Honestly, my only issue with it was probably only an issue on the night: there seemed to be some set pieces that were moving and thumping oddly as they were being slid on and off the stage. I’m not sure if that was an error on the night or if there’s something that needs looking into. Fortunately nothing came crashing down, but it seemed odd in a production that was otherwise well put together.

I mean, yeah, I appreciate “Gloria!” might not be everyone’s jam. But even if you’re not of a terribly religious bent, give it a go, because it is a beautiful show managed extremely well and sung with a hell of a lot of heart. And no, seriously. Look at that angel. Look. Tell me you would not wear that suit to a party.

2015, Theater, Theme Parks, Virginia

Williamsburg, Virginia Holiday Attractions: Busch Gardens Christmas Town “Scrooge No More” 2015 Review

Image ©2014 SeaWorld Parks & Entertainment, Inc.
Scrooge on one of his better days. Image ©2014 SeaWorld Parks & Entertainment, Inc.

This is a guest post by Kara Dennison.

Question: how many ways can one tell the story of A Christmas Carol? Answer: all of them. It’s one that never gets tired of being rewritten or remade or reimagined because it is, at its heart, the most basic and essential of holiday messages: don’t be a jerk on Christmas.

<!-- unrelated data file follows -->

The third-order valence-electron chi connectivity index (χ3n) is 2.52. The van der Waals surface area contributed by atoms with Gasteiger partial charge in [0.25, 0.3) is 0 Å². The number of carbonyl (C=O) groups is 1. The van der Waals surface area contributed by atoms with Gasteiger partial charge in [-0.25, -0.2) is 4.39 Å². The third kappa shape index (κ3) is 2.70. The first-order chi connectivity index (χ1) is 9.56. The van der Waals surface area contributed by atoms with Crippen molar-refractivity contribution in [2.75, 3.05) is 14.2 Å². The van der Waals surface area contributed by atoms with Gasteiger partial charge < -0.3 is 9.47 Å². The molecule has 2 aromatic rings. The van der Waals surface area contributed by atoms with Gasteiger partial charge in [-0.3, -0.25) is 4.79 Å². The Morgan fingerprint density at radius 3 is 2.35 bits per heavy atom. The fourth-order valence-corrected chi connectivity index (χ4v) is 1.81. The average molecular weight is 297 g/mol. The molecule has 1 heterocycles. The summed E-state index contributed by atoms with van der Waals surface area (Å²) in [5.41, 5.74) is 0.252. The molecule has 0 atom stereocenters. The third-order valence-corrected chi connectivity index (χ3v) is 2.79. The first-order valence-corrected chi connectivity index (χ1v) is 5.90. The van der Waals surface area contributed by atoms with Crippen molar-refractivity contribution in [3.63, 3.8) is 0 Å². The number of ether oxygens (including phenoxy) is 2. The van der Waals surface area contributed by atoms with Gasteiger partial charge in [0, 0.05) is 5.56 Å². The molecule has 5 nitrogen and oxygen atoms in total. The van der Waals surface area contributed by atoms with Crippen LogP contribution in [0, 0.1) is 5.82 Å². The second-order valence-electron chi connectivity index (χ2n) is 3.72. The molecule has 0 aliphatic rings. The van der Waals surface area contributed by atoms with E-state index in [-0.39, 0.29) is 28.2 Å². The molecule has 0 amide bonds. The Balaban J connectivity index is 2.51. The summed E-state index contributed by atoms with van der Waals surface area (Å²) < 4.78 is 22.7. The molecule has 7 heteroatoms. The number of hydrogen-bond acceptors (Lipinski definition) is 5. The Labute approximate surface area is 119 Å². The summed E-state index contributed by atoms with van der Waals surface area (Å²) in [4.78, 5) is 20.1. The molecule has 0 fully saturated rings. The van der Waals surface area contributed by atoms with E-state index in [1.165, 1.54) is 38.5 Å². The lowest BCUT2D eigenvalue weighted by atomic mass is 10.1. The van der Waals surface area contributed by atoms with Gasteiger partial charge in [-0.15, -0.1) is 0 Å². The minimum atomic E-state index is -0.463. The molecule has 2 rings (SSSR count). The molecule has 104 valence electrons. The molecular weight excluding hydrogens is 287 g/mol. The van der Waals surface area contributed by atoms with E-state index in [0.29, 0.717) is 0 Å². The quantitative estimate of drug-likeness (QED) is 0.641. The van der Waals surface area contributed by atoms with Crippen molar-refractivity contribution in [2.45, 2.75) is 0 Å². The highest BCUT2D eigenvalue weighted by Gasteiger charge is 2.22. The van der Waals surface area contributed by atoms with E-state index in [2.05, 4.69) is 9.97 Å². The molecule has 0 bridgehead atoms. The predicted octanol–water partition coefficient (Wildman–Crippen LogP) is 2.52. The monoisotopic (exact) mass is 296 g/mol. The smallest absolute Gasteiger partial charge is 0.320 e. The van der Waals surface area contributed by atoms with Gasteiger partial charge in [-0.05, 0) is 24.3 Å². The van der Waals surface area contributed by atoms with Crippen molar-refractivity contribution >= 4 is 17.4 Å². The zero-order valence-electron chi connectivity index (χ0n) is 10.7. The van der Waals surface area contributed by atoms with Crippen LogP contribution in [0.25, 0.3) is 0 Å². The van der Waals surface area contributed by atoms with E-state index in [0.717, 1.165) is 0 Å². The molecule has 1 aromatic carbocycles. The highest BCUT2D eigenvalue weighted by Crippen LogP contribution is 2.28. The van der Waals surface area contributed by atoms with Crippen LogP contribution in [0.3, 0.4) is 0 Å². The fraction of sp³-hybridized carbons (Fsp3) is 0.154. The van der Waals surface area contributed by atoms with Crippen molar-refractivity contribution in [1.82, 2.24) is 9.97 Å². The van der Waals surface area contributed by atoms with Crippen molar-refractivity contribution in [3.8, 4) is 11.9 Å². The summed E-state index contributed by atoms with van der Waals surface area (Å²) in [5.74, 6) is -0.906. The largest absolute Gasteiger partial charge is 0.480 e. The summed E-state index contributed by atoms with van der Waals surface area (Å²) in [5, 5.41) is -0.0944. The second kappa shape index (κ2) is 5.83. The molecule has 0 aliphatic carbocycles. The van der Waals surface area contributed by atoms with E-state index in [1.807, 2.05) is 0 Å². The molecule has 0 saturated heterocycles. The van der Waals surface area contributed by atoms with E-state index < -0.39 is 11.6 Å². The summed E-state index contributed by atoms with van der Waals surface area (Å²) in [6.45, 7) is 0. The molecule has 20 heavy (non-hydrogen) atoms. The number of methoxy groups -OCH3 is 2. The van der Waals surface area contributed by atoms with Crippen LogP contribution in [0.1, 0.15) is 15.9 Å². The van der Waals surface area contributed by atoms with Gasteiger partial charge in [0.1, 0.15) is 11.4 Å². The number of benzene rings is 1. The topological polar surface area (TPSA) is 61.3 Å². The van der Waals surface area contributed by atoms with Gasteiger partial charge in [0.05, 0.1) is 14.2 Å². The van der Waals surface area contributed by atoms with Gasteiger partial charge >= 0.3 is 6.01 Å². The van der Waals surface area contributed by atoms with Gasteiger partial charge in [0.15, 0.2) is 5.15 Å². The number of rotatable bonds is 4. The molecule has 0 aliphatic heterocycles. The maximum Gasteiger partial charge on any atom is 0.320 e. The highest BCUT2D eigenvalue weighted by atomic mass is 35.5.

Okay, it’s more than that. But the fact remains, it is the most solid non-religiously-tied story of the season, and with a park that has its own tiny England, you really can’t do without a staging of it at Christmas.

“Scrooge No More” was Christmas Town’s new show in 2014, put on by the same people behind “Monster Stomp at Ripper Row” — and it shows. Off-the-wall costumes, creative use of all parts of the stage, heavily thought out lighting design, and a highly stylized aesthetic are all present again, although not as gory or edgy as its Howl-O-Scream counterpart. “Scrooge” is infinitely more family-friendly, though it does get its creepy on at plenty of points throughout.

It’s worth noting that “Scrooge” isn’t a jukebox musical of the typical theme park variety. Nor, for the record, was it borrowing at all from the Leslie Bricusse musical. This is all new music, ranging across a variety of styles. The music is cute and engaging overall and moves the story along, but it isn’t truly the central or most fascinating thing about the show.